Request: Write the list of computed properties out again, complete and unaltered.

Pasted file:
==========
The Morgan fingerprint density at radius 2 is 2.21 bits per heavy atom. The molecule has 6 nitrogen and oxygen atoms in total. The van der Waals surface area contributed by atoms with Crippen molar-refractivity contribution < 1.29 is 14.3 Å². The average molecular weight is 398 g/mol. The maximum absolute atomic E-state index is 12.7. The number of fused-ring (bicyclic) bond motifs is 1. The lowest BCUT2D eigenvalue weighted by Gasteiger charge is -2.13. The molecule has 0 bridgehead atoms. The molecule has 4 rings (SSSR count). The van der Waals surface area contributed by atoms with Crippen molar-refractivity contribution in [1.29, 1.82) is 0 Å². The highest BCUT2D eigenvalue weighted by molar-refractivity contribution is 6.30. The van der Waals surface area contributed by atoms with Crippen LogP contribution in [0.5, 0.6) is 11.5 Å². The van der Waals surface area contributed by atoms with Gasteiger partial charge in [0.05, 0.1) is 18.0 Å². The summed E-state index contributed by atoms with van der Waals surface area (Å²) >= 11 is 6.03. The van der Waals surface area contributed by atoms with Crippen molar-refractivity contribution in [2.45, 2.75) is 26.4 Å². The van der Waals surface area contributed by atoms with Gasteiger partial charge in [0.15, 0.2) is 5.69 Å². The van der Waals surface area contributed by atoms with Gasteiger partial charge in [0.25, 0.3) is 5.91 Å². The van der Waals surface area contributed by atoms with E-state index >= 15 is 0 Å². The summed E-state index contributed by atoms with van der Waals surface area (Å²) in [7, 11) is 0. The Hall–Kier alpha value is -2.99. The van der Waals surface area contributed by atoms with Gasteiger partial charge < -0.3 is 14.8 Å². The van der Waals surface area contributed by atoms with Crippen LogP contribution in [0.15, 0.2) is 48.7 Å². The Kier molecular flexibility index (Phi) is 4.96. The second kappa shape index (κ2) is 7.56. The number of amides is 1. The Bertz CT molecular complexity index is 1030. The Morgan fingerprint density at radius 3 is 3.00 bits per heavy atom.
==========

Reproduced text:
The Morgan fingerprint density at radius 2 is 2.21 bits per heavy atom. The molecule has 6 nitrogen and oxygen atoms in total. The van der Waals surface area contributed by atoms with Crippen molar-refractivity contribution < 1.29 is 14.3 Å². The average molecular weight is 398 g/mol. The maximum absolute atomic E-state index is 12.7. The number of fused-ring (bicyclic) bond motifs is 1. The lowest BCUT2D eigenvalue weighted by Gasteiger charge is -2.13. The molecule has 0 bridgehead atoms. The molecule has 4 rings (SSSR count). The van der Waals surface area contributed by atoms with Crippen molar-refractivity contribution in [1.29, 1.82) is 0 Å². The highest BCUT2D eigenvalue weighted by molar-refractivity contribution is 6.30. The van der Waals surface area contributed by atoms with Crippen LogP contribution in [0.5, 0.6) is 11.5 Å². The van der Waals surface area contributed by atoms with Gasteiger partial charge in [0.05, 0.1) is 18.0 Å². The summed E-state index contributed by atoms with van der Waals surface area (Å²) >= 11 is 6.03. The van der Waals surface area contributed by atoms with Crippen molar-refractivity contribution in [2.45, 2.75) is 26.4 Å². The van der Waals surface area contributed by atoms with Gasteiger partial charge in [0.15, 0.2) is 5.69 Å². The van der Waals surface area contributed by atoms with Gasteiger partial charge in [0.25, 0.3) is 5.91 Å². The van der Waals surface area contributed by atoms with E-state index >= 15 is 0 Å². The summed E-state index contributed by atoms with van der Waals surface area (Å²) in [7, 11) is 0. The Hall–Kier alpha value is -2.99. The van der Waals surface area contributed by atoms with Gasteiger partial charge < -0.3 is 14.8 Å². The van der Waals surface area contributed by atoms with Crippen LogP contribution in [0.15, 0.2) is 48.7 Å². The Kier molecular flexibility index (Phi) is 4.96. The second kappa shape index (κ2) is 7.56. The number of amides is 1. The Bertz CT molecular complexity index is 1030. The Morgan fingerprint density at radius 3 is 3.00 bits per heavy atom.